That was Thursday, March 11. The next day, Friday, we installed beautiful brass Deities of Gaura-Nitai in our Carpinteria ashram. They had come from Vrindavan, originally commissioned by Mother Kirtida for Tamal Krishna Goswami. I felt that Their coming was also part of Sridhar Swami’s mercy, because he so fervently desired that the glories of the Panca-tattva be spread and that we build the great temple for Them in Mayapur. So, two representatives of the Panca-tattva had come, and I felt that Their arrival was his desire.
On Thursday I had told Maharaja, “I don’t know if I will be able to phone you again before then, but the Deities have come and we will install Them Friday evening, and by your mercy we’ll try to serve Them and Their dhama.” And now, whenever I look at Their beautiful forms and appealing faces, I feel that we have to do something for Them—we have to build Their wonderful temple, as Sridhar Swami always reminded me.
I think this may have been Maharaja’s main contribution in recent years, at least to me in my service: He impressed upon me—and upon our entire movement—the importance of the Mayapur project, of the adbhuta mandira, “wonderful temple,” that Nityananda Prabhu had desired for the service of Chaitanya Mahaprabhu, and that Bhaktivinoda Thakura had envisioned. Maharaja’s whole life was dedicated to Srila Prabhupada, and I think he felt that this was one of Srila Prabhupada’s main desires left to be fulfilled. And he felt that we had to do it—and that we had to do it; it would benefit the whole society, and the whole world. He would quote Ambarisa Prabhu: “This will be the tide that will make all the boats rise.”So, although Sridhar Maharaja left so many wonderful legacies for us in terms of his personal qualities and activities, one legacy that may serve to unite the movement and fulfill one of Srila Prabhupada’s main desires is his inspiration to push on the construction of the great temple in Mayapur.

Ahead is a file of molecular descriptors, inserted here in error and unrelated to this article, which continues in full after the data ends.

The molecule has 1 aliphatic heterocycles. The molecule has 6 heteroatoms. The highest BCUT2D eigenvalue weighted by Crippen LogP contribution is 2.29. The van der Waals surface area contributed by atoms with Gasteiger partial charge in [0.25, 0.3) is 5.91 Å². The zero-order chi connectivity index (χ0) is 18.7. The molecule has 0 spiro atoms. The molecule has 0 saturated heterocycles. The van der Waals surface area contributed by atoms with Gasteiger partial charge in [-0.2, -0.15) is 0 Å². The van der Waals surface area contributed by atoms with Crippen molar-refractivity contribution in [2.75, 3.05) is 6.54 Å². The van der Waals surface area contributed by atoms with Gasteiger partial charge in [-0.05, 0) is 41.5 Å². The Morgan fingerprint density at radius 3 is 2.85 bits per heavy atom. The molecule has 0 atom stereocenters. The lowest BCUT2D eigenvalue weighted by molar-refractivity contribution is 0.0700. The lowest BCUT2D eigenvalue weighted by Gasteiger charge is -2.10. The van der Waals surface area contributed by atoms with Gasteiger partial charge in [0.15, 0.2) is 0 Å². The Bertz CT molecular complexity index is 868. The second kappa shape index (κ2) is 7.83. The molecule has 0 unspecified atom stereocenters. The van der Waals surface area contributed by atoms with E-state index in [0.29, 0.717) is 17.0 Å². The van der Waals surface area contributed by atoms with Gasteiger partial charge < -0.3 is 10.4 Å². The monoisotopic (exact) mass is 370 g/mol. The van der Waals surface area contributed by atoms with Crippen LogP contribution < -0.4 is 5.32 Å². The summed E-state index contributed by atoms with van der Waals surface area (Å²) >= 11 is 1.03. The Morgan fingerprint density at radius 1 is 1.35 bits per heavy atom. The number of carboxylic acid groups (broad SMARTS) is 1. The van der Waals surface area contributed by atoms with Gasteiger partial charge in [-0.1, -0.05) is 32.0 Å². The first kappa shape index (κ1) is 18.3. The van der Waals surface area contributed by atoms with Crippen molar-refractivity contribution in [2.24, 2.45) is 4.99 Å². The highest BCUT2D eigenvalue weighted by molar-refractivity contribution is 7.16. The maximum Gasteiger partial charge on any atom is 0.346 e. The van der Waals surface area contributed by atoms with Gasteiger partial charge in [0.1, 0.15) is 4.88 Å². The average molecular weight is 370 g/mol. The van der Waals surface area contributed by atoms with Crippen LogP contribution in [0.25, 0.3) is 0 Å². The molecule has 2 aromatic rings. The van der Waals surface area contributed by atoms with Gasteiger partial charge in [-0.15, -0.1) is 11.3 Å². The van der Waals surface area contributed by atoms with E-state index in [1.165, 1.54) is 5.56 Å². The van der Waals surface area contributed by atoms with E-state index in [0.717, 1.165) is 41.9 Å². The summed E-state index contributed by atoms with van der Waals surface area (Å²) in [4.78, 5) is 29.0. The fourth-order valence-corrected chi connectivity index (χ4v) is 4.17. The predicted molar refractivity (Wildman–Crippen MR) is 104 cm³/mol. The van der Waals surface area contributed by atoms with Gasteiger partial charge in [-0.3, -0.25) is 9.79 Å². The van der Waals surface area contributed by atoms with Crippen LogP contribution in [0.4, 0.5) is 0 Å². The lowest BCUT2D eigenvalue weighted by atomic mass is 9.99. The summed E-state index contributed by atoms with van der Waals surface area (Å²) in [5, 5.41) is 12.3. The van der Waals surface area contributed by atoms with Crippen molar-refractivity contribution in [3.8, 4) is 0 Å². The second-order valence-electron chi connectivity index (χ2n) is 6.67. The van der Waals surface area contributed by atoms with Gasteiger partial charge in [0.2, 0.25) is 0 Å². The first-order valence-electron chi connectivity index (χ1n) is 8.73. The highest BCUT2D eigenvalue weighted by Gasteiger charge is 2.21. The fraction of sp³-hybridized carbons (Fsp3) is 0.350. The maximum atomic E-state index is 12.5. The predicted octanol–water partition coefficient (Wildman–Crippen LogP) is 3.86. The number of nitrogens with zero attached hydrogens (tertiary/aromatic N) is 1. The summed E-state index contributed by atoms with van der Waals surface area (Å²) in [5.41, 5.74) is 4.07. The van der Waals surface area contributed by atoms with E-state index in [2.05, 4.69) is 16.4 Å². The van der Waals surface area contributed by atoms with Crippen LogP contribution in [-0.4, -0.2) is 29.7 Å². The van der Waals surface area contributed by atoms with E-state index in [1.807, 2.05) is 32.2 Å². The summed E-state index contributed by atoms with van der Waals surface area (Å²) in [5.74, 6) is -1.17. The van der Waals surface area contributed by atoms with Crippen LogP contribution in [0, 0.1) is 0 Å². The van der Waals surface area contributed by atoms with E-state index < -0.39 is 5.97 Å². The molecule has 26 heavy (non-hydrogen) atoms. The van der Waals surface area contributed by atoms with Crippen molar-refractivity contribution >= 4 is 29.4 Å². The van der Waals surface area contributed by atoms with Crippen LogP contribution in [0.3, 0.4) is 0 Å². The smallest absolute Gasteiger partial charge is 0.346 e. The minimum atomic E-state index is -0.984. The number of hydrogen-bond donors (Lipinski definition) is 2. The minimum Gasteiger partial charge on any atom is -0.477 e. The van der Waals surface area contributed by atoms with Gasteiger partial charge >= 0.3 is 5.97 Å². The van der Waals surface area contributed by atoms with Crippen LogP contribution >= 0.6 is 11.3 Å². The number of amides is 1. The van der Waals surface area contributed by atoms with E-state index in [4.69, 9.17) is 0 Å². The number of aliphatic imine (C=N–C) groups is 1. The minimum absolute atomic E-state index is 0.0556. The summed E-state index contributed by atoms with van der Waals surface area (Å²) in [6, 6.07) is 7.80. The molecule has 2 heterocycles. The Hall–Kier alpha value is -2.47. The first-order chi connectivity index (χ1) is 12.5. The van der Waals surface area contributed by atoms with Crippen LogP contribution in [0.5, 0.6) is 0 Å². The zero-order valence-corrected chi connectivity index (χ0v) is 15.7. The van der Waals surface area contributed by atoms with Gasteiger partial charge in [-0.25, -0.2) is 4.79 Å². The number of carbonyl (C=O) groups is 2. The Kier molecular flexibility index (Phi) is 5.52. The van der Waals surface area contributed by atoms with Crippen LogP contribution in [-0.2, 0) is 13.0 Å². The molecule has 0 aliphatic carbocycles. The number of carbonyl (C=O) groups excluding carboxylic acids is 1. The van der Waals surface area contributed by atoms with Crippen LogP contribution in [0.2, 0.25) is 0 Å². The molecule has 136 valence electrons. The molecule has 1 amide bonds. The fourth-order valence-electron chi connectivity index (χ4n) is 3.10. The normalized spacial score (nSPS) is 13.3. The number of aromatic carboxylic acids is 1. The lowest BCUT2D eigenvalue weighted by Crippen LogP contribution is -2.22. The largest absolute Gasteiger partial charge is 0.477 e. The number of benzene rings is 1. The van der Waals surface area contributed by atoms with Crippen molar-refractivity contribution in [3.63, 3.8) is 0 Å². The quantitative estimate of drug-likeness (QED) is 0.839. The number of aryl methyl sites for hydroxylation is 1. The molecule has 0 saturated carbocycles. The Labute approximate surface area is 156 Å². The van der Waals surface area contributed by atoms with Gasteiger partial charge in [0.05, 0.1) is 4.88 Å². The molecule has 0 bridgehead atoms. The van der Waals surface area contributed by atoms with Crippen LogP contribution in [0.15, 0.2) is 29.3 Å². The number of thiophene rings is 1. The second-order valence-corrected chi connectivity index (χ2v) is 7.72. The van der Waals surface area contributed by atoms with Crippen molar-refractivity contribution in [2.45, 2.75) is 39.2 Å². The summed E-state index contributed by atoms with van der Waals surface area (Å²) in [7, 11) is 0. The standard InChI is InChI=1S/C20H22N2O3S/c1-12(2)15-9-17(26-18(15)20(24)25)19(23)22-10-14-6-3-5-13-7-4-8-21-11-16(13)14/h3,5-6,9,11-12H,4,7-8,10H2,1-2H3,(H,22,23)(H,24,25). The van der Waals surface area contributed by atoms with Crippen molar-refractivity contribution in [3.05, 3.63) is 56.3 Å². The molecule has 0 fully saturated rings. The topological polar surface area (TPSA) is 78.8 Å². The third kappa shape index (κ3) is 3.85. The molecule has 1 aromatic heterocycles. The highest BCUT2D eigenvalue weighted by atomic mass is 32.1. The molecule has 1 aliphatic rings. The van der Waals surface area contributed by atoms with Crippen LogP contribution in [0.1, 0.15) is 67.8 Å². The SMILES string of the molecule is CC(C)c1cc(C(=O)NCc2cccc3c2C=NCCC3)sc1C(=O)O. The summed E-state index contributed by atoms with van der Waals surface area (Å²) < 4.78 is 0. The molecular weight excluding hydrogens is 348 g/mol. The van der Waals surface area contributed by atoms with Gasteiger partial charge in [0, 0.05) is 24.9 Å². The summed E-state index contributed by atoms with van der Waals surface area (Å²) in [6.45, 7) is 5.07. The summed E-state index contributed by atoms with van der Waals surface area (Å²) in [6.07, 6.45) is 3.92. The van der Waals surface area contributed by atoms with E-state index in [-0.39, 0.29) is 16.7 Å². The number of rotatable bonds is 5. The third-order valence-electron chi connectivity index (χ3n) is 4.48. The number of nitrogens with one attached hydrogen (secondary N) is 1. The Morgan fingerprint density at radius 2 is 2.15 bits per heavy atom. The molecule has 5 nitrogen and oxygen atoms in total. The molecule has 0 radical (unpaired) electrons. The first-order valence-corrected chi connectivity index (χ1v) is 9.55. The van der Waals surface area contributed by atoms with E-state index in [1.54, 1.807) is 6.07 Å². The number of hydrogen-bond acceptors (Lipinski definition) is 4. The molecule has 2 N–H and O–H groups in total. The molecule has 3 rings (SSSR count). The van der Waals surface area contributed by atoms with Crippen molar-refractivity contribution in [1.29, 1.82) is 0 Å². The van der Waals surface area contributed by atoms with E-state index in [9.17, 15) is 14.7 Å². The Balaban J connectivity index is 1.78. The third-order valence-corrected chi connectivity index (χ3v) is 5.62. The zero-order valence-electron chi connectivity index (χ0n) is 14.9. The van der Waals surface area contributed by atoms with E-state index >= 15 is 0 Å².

When I was a new devotee, maybe less than two years in the movement, I approached Srila Prabhupada one day while he was getting his massage on the veranda of the Calcutta temple. “Srila Prabhupada,” I said, “I have been thinking about what pleases you most.” Srila Prabhupada took every word into his heart. He replied, “Yes.” I said, “The two things that seem to please you the most are distributing your books and building the big temple in Mayapur.” Srila Prabhupada smiled with great appreciation and said, “Thank you very much.”